Also, I think modern performance enhancing drugs have been a bigger boon to taller athletes. Controlling for tendon insertion points and efficiency of muscle fiber recruitment (which, as far as I know, have no correlation with stature), muscular strength is basically a function cross-sectional area (breadth times depth). If you were to be twice as big and your shape stayed proportional, you would be 4 times stronger, but 8 times heavier. If you didn’t stay proportional and just got longer/taller, you would get no strength improvement, but would be adding weight due to increasing the 3rd (length) dimension. Additionally, the longer the limb (actually the farther the center of gravity of the limb is from the pivot point (joint)), the torque is greater and it takes greater force to set the limb in motion or change direction. This is why really, really tall people (8′ types) generally have such trouble walking and need leg braces (e.g., Rober Wadlow at 8’11″). It is also why smaller athletes tend to do everything percentually better, even if not as well in absolute terms (e.g., the lightest weight classes of Olympic weightlifters can lift over 3 times their body weight over their heads while the super heavies can’t even manage 2 times). It is also why shorter athletes tend to dominate sports that have mostly to do with control of their own bodies and changing direction, acceleration, getting leverage for pusing or collisions (low man wins) and how quickly one can move one’s body some multiple of one’s body length (e.g., gymnastics, rugby props, NFL half-backs – Ladanian Tomlinsin is listed at 5’10″ and Brian Westbrook, who I’ve seen in person, is at best 5’8″ and Barry Sanders was 5’7″), though fall short in things where absolute lever-length, reach, leverage from a longer acceleration path, moving an absolute distance quickly, or bulk win out rather than the best performance relative to size (e.g., baseball pitcher, front court basketball player, “long-sprints” (i.e., 200 and 400m), offensive lineman). In most sporting activities, as the atheletes get bigger, there comes a point where the benefits of a larger frame start to be overcome by the losses from an increasingly relatively underpowered frame and problems overcomming greater torque in the limbs. For some sports, like gymnastics, taller athletes probably never have an advantage, for others, like boxing, I would say the break point is around 6’4″, for NFL running backs, around 5′ll” or 6′, for tennis players, 6’2″ or 3″, etc. I think the effect of performance enhancing drugs has been to provide an unnaturally heavy musculature that increases power to weight ratio in athletes, which in turn has allowed taller athletes to better expoit the advantages conferred by their larger frames, whereas in the past they would have been uncompetitive, underpowered goofs. NFL linemen and their recent precipitous increase in average height (which apears to have gone from 6’3″ in the 1980s to 6’5″ or 6″ today, absent such a change in the US population in general, are a good example of this. I can remember attending a summer football camp between my junior and senior year of highschool at a Division I University and the line coach was drooling over this one kid who was around 6’5″ and 270lbs. at age 17. The kid didn’t move very well and when the coach expressed some interest in him, the kid commented that unfortunately he didn’t have very quick feet. The coach responded, “Son, we just want your frame. We can give you stuff that will make you into an athlete.” ;-) Nice to see how much athletic programs care about the kids. What’s the average life expectancy for NFL vets these days? Gee, only 49 years vs. 75 for males in the general population. I wonder why?

  15. Philly Guy - 
    Oh indeed, boxers can be too large. I’m thinking of the WBO championship fight a few months back between titleholder Shannon Briggs (6’4″, 270#s) and challenger Sultan Ibragimov (6’2″, 220#s). Ibragimov spent most of the fight dancing around just outside the elephantine, immobile Briggs’s range, coming in to land enough punches (while avoiding Briggs’s punches) to win an easy decision and the title. It was a very clear example of how speed and mobility can be superior to sheer mass.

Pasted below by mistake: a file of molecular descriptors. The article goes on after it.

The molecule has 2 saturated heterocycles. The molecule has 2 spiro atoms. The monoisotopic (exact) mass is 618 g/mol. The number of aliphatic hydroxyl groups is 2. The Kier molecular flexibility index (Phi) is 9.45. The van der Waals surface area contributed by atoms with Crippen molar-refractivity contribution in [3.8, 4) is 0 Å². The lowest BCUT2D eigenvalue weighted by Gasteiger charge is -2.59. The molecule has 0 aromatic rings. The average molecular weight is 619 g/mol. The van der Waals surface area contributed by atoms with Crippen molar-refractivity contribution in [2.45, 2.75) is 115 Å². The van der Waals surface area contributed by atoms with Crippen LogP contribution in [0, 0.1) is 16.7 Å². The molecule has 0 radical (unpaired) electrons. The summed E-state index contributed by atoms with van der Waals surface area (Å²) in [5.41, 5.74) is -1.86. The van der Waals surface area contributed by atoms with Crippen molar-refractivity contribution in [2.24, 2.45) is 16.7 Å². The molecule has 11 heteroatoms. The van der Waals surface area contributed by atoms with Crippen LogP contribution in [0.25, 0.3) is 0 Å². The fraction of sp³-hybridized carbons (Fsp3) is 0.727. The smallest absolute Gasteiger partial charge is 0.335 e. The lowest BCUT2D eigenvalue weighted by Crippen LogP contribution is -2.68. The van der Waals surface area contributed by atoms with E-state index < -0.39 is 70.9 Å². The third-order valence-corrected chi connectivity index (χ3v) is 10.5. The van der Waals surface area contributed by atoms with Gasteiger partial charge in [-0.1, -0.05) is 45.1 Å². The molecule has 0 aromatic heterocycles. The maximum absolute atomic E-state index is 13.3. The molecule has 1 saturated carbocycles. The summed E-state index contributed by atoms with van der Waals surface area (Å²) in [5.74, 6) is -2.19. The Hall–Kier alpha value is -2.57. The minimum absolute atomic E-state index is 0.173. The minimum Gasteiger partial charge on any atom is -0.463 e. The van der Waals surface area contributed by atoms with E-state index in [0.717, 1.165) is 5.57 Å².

Incidentally, Ibragimov’s first title defense, in October, will be interesting for another reason – he will be fighting Evander Holyfield, one week before Holyfield’s 45th birthday.

  16. I don’t really follow boxing, but people don’t talk as if the guys on Peter’s list are on a par with Ali, Foreman, Frazier, and others of that era (the biggest of whom was 220 lbs.)  
    Sports fans do tend toward nostalgia, however, and in sports where there are objective records (e.g. track and field) there’s a tendency toward continual improvement (though I believe that it’s slowed in T&F). There are special problems in boxing, though, with multiple rankings and the complex semi-criminal political manoeuvring.  
    In the old days the talent pool for boxing was pretty small. Rocky Marciano was a legendary heavyweight champ and he fought at 180. Boxing requires a high level of skill and conditioning, and maybe in the old days there just weren’t big guys who reached that level.

  17. Some people claim that the talent pool for heavyweight boxers in the United States has diminished in recent decades because the sort of people who might have gone into boxing a couple of generations ago are now playing in the NFL. The theory’s proponents also say this explains why there’s been less perceived talent decline in the lighter weight divisions – fewer sports opportunities for smaller men – and why so many of the top heavyweights now come from Russia and Eastern Europe – no NFL to compete for talent.

  18. There has been at least one Dutchman in the NBA. I’m no sports fan, but I lived in Tuscaloosa when Shaquille O’Neal was still at LSU, so I couldn’t help seeing the rival team’s games, whether I wanted to or not (only one broadcast channel, and I couldn’t afford cable). 
    I vividly remember Shaquille’s backup center as a huge Dutchman with a flattop haircut who once threw the ball inbounds with both feet five or six inches over the line. Googling ‘Shaquille backup LSU center’ or something like that just now, I find that his name was Geert Hammink, and that the #2 hit on Google, The 10 Worst Stiffs Ever in the NBA, makes him #9 all-time. They sum up his career like this: despite being a first-round draft pick, he had “four NBA seasons, 1.8 PPG, 0.9 RPG, and a career total of two assists”. Perhaps an actual sports fan can name another Dutchman in the NBA.

  19. Rik Smits (7’4″) was by far the best Dutchman ever to play in the NBA (12 year career, averaged 14.8 ppg and 6.1 rpg (best seasons 18.5 ppg and 7.7 rpg) and he was actually one of the better centers in the league (he always seemed to have Patrick Ewing’s number – though I always considered Ewing overrated and thought it laughable that anyone would name him in the same breath as Robinson, Olajuwon, or O’Neal).

  20. The best height for tennis players is indeed around 6 feet 1 or 1.85-1.87 
    If they are taller they have problems reaching low balls, they dont move as well, and it seems to me that they get injured more often. 
    If they are shorter, their serve is not as good and they have to play only from the baseline because they dont have enough reach to be successful at the net. 
    Sampras and Federer are both around 1.85